action = proj + "Add license cc-by-sa-2.0 verified date"
				print Fore.CYAN, count, Fore.GREEN + title, Fore.WHITE

JSON mapping[edit]

Where a geolocation is included, about half of all images uploaded in this project, an automatic link uses the WikiMap tool showing related finds. Brooch (FindID 90253) is highlighted among a cluster of 396 photos.

This table shows how PAS JSON metadata is mapped to parameters in the standard Commons template {{Photograph}} and {{Object location}} when relevant.

results (i.e. image gallery)
 - broadperiod → date (default)
 - title       → title
 - findID      → accession number AND (filename = <title> + (FindID <findID>))
 # post-2018 'findIdentifier' is used
 - county      → depicted place
 - old_findID  → accession number
 - filename    → accession number
 - institution → [[Category:Portable Antiquities Scheme, <institution>]]
 - id          → imageID (1)
 - filename    → accession number
 - label       → description (default)
 - imagerights → author
 - mimetype    → (internal type checks)
 - fullname    → author
 - license     → permission
 - description → description
 - daterange   → date
 - numdate1    → date
 - numdate2    → date
 - centreLat   → object location - lat
 - centreLon   → object location - lon

1. imageID used only where titles are non-unique for multiple photographs of the artefact.

Where field may be 'null', there is a fall back to default values. If 'daterange' exists this overrides 'numdate's. Where numdate2 does not exist or equals numdate1, the date falls back to numdate1 on the presumption that the specific year is identified. If centreLat does not exist then {{Object location}} is skipped; note that for some finds the location is suppressed from public view on the PAS database and so will not be used on Commons.

Galleries for multiple views[edit]

Taunton civil war hoard, c.1645

As of 2020, gallery creation needs to be updated to match JSON changes at, so is not currently working. The revised process of navigating from a list of artefacts to images does provide a list of associated images, so this list as pure text is added to the other_versions parameter to make later housekeeping easier. Example File:2018T930 (FindID 1014607-1120516).jpg

Where there are multiple images for an artefact, a housekeeping process is adding galleries to each file so that reusers can find and navigate between views of the artefact. This process is deliberately lagging the batch upload process and may be many days later than the original upload.

An example is File:Socketed gouge (profile) (FindID 661462).jpg which has two other views, "convex face" and "concave face", added as the following gallery:

In the case of File:Taunton civil war hoard (FindID 643649).jpg, there are photographs of each coin in the hoard shown in the gallery, making it easy to surf through the collection.

You can find other multiple view galleries with this search.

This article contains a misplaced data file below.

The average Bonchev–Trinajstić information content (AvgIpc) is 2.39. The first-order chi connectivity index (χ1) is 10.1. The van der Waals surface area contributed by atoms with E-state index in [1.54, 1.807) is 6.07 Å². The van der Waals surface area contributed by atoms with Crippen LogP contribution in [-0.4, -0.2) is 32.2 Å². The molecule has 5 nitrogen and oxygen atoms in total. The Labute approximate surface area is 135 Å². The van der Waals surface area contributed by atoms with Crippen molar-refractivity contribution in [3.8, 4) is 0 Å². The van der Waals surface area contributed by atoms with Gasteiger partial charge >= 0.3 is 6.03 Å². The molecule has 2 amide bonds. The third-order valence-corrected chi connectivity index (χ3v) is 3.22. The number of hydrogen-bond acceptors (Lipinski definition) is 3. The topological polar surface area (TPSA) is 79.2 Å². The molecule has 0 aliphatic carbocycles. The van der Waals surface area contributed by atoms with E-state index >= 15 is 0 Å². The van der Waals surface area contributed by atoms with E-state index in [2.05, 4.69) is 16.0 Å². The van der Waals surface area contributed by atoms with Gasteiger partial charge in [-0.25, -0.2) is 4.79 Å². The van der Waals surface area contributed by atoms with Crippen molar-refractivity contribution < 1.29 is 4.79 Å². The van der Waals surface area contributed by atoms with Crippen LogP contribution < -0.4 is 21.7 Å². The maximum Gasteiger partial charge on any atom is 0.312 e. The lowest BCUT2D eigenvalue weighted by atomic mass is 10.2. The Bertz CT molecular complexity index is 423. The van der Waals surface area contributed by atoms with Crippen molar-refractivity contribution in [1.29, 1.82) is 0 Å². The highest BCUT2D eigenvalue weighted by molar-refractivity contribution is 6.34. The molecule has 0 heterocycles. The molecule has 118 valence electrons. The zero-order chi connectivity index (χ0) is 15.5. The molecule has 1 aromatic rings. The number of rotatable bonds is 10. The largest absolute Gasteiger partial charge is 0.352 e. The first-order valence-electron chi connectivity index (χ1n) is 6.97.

Where the titles for images are not unique, a separate upload procedure will be applied to generate alternative file names and upload the missing files. Where there is a mix of some repeated titles with others being unique for the artefact, the gallery will be incomplete (there's a limit on how much volunteer time is worth it for rare edge cases!), however they should still be findable through navigating the gallery and checking the what-links-here list. Where apparent duplicates have been uploaded, these exist as separate images on the PAS database and have been uploaded because they are not digitally identical, possibly due to minor image enhancement or changes in the EXIF data. As part of later 'housekeeping', later uploaded missing files include a search link above the gallery which will show all possible matches, including those missed in the other versions gallery, for example File:Roman headstud brooch, close up of decoration (FindID 438056-324489).jpg.

The alternative naming scheme for multiple files with duplicated titles for an artefact is:

File:<title> (FindID <findID>-<imageID>).jpg

Example: File:Post-medieval crotal bell (FindID 660227-501403).jpg

The gallery process also identifies missing files and attempts to upload them, a number of drawings in TIFF with titles matching main photographs were identified this way, see search.

Slurped photo of Roman brooch fragment. Recorded on the Finds database on 2020-10-26, automatically uploaded to Commons 5 days later.


By using a database search using the advanced search feature of updatedAfter, a slurping, or refreshing, task looks back over the previous week to see if new photographs can be uploaded to the collection. On the Finds website the most recent date of change is displayed in the "Audit data" section of an artefact record. This is unrelated to the date the photograph was taken or added to the Finds database.

The slurp is limited to looking for photographs new to Commons, which may include extra photographs or sketches of artefacts already on Commons. Updates to the curator's text is not changed on existing files, though new photographs will have the latest artefact information. Records may show significantly earlier dates than a week, which may occur for photographs newly available to the public after being held privately as drafted, or for older records that were missed at the time but have recent updates to the text. As a benchmark, the previous week at the time of first run showed 902 updated records to check.